Love The Way You Lie

Author’s Note: This originally appeared on the blog I Fry Mine In Butter.

I’m including a Trigger Warning with this post, because I’d like the courtesy.

So, apparently there’s a bunch of controversy around Eminem’s new video for the song “Love The Way You Lie” featuring Rhianna. Not about the song (in fact, most folks agree that it’s pretty damn powerful), but about the video.

The video “stars” Megan Fox and Dominic Monaghan (“Charlie” from Lost), and chronicles their relationship—a relationship centered around alcohol, abuse, and sex. And it’s the combination of violence and sex that are throwing people up in arms.

The video starts with the woman waking up and finding what we can assume is another girl’s number written on her boyfriend’s hand; she becomes angry, and then the cycle of violence begins. They fight, he attacks her, she tries to fight back, he apologizes, rinse and repeat. And thrown into the mix are scenes of violent wall-slamming sex, which is causing people to say that the video is glorifying domestic violence by making it sexy.

Frankly, the video makes me uncomfortable, but not because I think it’s making domestic violence sexy. It makes me uncomfortable because I think the video needs a trigger warning(which is why I provided one for this post); I’ve been in a similar relationship before, and I know how easy it can be to let things escalate and repeat the cycle, and how “normal” it can become. The sex is a very minor part of the video for me; after all, there is such a thing as “angry sex” (does no one recall that stair scene from <i>A History of Violence</i>?) and couples involved in abusive relationships do still engage in relations (but oftentimes not consensual, as it appears in the video). But the inclusion of sex doesn’t automatically make something sexy, which is a distinction people seem to be missing here.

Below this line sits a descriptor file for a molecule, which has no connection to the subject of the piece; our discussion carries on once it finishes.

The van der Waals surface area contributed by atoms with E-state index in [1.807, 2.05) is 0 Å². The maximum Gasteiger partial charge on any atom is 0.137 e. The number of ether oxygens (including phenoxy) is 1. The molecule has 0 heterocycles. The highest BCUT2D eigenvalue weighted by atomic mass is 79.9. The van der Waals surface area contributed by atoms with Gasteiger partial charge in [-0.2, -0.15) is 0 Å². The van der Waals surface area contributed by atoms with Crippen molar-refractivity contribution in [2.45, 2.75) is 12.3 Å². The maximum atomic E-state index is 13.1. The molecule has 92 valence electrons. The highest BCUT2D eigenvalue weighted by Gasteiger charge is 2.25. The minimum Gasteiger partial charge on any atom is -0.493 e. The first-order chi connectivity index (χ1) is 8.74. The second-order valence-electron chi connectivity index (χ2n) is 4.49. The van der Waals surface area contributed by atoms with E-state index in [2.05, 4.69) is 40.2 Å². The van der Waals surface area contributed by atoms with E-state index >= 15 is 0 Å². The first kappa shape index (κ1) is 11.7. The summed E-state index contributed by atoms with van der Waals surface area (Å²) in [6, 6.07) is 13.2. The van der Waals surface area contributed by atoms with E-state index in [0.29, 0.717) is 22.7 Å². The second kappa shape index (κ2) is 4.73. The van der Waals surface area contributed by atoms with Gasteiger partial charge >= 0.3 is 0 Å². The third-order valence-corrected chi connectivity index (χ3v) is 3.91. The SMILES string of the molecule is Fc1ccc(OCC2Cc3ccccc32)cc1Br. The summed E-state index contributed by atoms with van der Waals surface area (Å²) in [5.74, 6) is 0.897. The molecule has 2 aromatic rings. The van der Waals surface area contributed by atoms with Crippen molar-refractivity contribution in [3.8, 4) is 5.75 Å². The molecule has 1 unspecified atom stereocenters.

Also central to any discussion of the video are the lyrics of the song, of course (found here), and the fact that Eminem’s female counterpart is Rhianna. So we have an abuser and a victim pairing together to provide what I think is a pretty damn good portrayal of one type of domestic violence situation. Couples fight, and can say some pretty nasty things to each other. And after the fallout from that, the abuser will completely change his (or her) tune (“Told you this is my fault/Look me in the eyeball/…There will be no next time/ I apologize”), but things generally go back to how they were. And that’s one thing I thank Eminem for pointing out in the final verse of this song (and the line that I’ve heard people use to say that this song is same ol’ Em): abusers are liars. “I apologize/Even though I know it’s lies/….I just want her back/I know I’m a liar/If she ever tries to leave again/I’mma tie her to the bed/And set the house on fire.”

That’s the thought process, yo. What’s often mistaken for love is the need for control. And that need is what’s suffocating and consuming and dangerous.

But what do we make of Rhianna’s lyrics? Are they victim blaming? I can see how they’re being interpreted that way, but within the context of the relationship featured in the video (and the real-life relationship Eminem drew inspiration from), I think they’re perfectly appropriate and made all the more poignant by the fact that Rhianna is singing them. She is a face of domestic abuse, a highly recognizable one, and one of the things we don’t know about her relationship with Chris Brown is this: how many times before had he beaten her? We don’t know if she ever took swings back, a la Megan Fox in the video. What we can guess is that it probably wasn’t the first time Rhianna was hit/choked/threatened, and that she herself was likely involved in the cycle that’s portrayed in the video. And that cycle is hard to break away from, especially if you feel like you deserve the pain/humiliation that accompanies abuse.

And back to the video itself: the best thing that I think this video does is show how these types of relationships destroy the people in them.  Throughout the video, you see each of the characters being consumed by flames until, finally, the entire house catches fire. These relationships burn you up, they break you, and a lot of the time at least one party doesn’t come out of it. Eminem likens the relationship to “what happens when a tornado meets a volcano,” which I think is clever and insightful—it’s pure and utter destruction. And not sexy at all.

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